Light Appetizers, Beverages, and Child Care will be provided. After socializing and enjoying live entertainment, we will have a short presentation on our financial needs. You can make a financial pledge that evening or turn your Pledge Card into our Annual Fund Stewards in February. We will finish up our Annual Fund Drive at the end of February.
In order to know how many to expect to our Kickoff, please email Rick Hahnenberg at firstname.lastname@example.org or at our sign-up sheet at the coffee table bulletin board.
“Dark Money” is the subject of the UUCS Humanist meeting on Wednesday evening, February 13, in the Fellowship Hall at UUCS, 210 Henry Place, Spartanburg. Susan Griswold will show part of a documentary by the same title and then lead the discussion.
The making of this documentary by Kimberly Reed was prompted by the 2010 United States Supreme Court Citizens United decision allowing unlimited corporate spending in election campaigns if it is done apart from a candidate or party. She began “Dark Money” two years later when her home state of Montana unsuccessfully challenged the decision. Filmed over three election cycles, this film follows the ramifications of that Citizens United decision. For further information before our meeting, go to http://www.darkmoneyfilm.com
Come at 6:30 p.m. to socialize informally with your fellow Humanists. The program begins at 7:00 p.m. See you there!
Click here for more information on UUCS Humanist.
This is really what the UU tradition is all about–people doing things that matter, not for praise or reward, but because they matter.
I remember walking into the Sanctuary of a sister UU congregation. At the entrance there was a great placard bearing the photographs and brief descriptions of more than a hundred trailblazers–people who had broken new ground in mental health care, prison reform, civil rights, on and on–all UUs, and all unknown.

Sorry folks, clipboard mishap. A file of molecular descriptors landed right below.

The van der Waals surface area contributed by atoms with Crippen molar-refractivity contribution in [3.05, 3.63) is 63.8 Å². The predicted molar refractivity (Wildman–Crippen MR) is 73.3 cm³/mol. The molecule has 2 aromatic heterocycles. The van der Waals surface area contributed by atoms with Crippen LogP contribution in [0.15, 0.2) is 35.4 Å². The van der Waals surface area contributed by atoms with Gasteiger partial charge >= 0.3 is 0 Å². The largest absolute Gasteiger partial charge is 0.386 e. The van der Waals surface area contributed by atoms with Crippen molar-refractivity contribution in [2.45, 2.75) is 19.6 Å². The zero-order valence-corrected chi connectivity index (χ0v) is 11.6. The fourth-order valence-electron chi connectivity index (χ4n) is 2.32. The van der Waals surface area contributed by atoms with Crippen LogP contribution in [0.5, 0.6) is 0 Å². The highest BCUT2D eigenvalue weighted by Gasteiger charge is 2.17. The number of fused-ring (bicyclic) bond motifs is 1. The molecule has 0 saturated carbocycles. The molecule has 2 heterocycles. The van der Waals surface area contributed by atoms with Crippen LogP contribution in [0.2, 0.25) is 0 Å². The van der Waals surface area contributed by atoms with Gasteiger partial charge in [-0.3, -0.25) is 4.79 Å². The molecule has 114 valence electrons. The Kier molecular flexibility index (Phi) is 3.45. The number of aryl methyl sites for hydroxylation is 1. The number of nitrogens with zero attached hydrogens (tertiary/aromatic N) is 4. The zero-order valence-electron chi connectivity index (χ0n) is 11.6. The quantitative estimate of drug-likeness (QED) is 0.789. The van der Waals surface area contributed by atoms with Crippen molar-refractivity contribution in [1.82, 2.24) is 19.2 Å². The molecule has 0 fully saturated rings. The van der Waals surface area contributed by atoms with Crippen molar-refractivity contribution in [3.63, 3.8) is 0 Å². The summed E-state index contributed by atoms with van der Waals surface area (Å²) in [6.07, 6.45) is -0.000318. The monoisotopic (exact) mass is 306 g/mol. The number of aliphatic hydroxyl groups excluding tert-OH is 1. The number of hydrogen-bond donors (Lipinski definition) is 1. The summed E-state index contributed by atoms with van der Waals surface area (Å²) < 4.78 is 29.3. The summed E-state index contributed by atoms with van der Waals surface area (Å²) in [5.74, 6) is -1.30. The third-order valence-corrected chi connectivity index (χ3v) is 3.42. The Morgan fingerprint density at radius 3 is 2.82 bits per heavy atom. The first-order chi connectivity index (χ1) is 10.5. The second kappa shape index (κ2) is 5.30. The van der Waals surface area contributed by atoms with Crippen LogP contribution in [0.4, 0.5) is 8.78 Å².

Come this Saturday night to celebrate some of our own Unsung Heroes. Bright New Beginnings is a way to launch this New Year together, and to praise a handful of our own fellow trailblazers for the things they have done that matter to us all.
To work that matters–
Dear Members and Friends,
We enter the New Year with church activities in full swing.
The Wilde Hall kitchen project is progressing; physical work has begun with a wall cutout for a pass-through window, sealing the outer walls against moisture, and modifying the drains under the floor to accommodate the sink and dishwater. Once the city approves the engineering drawings, the purchase of major appliances and services will commence. A recent $10,000 gift to the Wilde Hall Development Fund means that the kitchen is now fully funded, including the unexpected expense of an electric power upgrade. Although the upgrade requirement was unwelcomed, the good news is that it will provide the electric capacity required for our future elevator.
This fall we have had many members enduring hardship and illness, and we have suffered two recent deaths of long-time members. It is some compensation witnessing what an incredibly dedicated Pastoral Care group we have, providing loving support and companionship to those facing these extreme challenges.